It all started with a Google Doc. With HBS students’ interest and activity in entrepreneurship at an all-time high, what seemed lacking was a way to obtain and allocate funding that students could use to test out their ideas for startups.
Enter Dan Rumennik, a Columbia University-trained engineer and former McKinsey consultant, who during his first year at HBS created an online document seeking input from students, faculty, and alumni about establishing a fund to support Minimum Viable Products (MVP), a concept developed by Eric Ries (also an Entrepreneur-in-Residence at the School) as part of his Lean Startup methodology. The idea is to bring a new product to market as quickly as possible (rather than wait for perfection), see how it fares with actual customers, and then continue to refine and improve it.
With the help of classmates Jess Bloomgarden and Andrew Rosenthal, Rumennik won the support of the HBS Dean’s Office and faculty leaders at the School’s Rock Center for Entrepreneurship. The result was the creation of an MVP Fund totaling $50,000 and a process for judging and rewarding student teams each semester with cash awards of $5,000. “At the judging sessions that Dan developed,” explained one classmate who nominated Rumennik for the Dean’s Award, “three students sit alongside three faculty, judging entries. What’s so special about this from the student point of view is that faculty and students have equal voices and equal votes when it comes to approving the awards.” Under Rumennik’s leadership, the winning teams met every four weeks with a mentor, attended a monthly gathering with other teams, and discussed ‘lessons learned’ at the end of each semester.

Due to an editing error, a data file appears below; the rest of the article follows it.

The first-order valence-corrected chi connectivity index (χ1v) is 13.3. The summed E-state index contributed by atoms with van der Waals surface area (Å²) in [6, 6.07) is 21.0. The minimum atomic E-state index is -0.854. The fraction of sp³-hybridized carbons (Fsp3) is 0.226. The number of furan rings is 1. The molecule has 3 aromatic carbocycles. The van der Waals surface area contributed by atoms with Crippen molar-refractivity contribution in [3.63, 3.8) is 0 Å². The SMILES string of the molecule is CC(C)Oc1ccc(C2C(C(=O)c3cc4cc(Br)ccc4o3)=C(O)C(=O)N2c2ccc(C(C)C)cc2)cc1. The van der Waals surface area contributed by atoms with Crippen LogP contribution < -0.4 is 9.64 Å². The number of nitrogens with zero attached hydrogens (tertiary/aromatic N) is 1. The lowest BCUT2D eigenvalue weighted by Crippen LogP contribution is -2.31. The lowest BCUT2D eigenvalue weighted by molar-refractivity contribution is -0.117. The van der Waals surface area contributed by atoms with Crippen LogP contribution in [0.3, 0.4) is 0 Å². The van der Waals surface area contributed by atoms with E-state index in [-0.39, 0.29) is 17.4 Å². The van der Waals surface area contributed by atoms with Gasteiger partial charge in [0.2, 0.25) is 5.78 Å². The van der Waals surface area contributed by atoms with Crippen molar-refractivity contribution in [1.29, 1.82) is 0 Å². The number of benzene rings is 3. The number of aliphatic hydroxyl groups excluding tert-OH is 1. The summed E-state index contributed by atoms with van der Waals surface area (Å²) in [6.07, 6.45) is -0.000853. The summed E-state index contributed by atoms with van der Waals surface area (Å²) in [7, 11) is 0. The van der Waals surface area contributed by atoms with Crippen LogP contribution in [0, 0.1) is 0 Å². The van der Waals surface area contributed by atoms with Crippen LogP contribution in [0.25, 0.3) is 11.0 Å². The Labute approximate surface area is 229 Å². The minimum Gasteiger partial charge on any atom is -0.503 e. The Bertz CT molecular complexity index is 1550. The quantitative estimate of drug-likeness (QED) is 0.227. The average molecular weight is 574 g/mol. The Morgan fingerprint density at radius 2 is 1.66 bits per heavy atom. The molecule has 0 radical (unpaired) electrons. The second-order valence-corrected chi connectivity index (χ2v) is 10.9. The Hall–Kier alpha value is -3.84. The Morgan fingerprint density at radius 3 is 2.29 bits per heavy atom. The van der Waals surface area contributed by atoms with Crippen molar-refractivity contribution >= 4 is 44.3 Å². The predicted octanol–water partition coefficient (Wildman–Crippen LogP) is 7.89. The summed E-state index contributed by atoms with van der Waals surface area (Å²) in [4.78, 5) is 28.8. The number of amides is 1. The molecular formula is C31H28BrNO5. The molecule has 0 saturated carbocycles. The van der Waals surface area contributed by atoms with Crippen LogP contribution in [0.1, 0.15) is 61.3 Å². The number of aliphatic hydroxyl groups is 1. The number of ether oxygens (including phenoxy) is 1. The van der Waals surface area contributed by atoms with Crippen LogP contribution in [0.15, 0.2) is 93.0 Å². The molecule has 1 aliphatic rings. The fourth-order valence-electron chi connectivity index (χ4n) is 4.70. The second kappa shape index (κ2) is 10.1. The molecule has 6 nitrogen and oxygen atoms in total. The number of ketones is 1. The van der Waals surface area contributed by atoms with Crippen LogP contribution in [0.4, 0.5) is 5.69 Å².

Rumennik also played a major role in co-founding the HBS Startup Tribe – a virtual and physical community of HBS students interested in entrepreneurship. As co-president of the TechMedia Club, he helped lead a student organization dedicated to making HBS a global leader in the high tech and new media industries, building a community with a passion for these sectors, providing networking opportunities with professionals as well as students from other schools, facilitating recruiting efforts, and presenting a highly-regarded annual conference called the Cyberposium. In addition, Rumennik launched the Harvard Tech Meetup last fall, an event that attracted hundreds of people from the Greater Boston area to HBS to learn about and discuss all things high tech and entrepreneurial.
No wonder, therefore, that one nominator praised Rumennik for “his leadership in a number of roles, his vision, and his ability to motivate, involve, and enthuse those around him. Dan has succeeded in establishing traditions that will remain a part of the HBS experience well beyond his time here.”
After graduation, Rumennik will devote his time to his role as founder of a new lifestyle brand– the first natural wellness drink for stress relief called “bcalm.” “HBS has truly been a transformative experience for me,” he said. “I came here from consulting with no real idea of what I was going to end up doing. Thanks to the education, people, and resources at HBS, I was able to take an inspiration and turn it into a tangible product.”